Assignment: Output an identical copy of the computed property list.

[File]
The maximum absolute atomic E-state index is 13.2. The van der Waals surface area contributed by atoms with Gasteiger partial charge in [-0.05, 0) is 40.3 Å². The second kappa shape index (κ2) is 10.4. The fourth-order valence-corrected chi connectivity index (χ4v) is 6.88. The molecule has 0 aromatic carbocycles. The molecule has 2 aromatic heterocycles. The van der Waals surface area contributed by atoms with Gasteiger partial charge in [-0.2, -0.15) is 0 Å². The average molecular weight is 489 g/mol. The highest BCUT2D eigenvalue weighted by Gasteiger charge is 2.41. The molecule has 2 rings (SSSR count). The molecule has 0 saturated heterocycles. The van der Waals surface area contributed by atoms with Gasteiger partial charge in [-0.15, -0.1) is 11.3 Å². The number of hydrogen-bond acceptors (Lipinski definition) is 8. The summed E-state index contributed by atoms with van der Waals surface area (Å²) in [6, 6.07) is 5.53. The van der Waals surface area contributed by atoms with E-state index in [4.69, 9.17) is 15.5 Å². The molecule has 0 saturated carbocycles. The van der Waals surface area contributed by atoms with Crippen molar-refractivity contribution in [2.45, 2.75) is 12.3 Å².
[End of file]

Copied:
The maximum absolute atomic E-state index is 13.2. The van der Waals surface area contributed by atoms with Gasteiger partial charge in [-0.05, 0) is 40.3 Å². The second kappa shape index (κ2) is 10.4. The fourth-order valence-corrected chi connectivity index (χ4v) is 6.88. The molecule has 0 aromatic carbocycles. The molecule has 2 aromatic heterocycles. The van der Waals surface area contributed by atoms with Gasteiger partial charge in [-0.2, -0.15) is 0 Å². The average molecular weight is 489 g/mol. The highest BCUT2D eigenvalue weighted by Gasteiger charge is 2.41. The molecule has 2 rings (SSSR count). The molecule has 0 saturated heterocycles. The van der Waals surface area contributed by atoms with Gasteiger partial charge in [-0.15, -0.1) is 11.3 Å². The number of hydrogen-bond acceptors (Lipinski definition) is 8. The summed E-state index contributed by atoms with van der Waals surface area (Å²) in [6, 6.07) is 5.53. The van der Waals surface area contributed by atoms with E-state index in [4.69, 9.17) is 15.5 Å². The molecule has 0 saturated carbocycles. The van der Waals surface area contributed by atoms with Crippen molar-refractivity contribution in [2.45, 2.75) is 12.3 Å².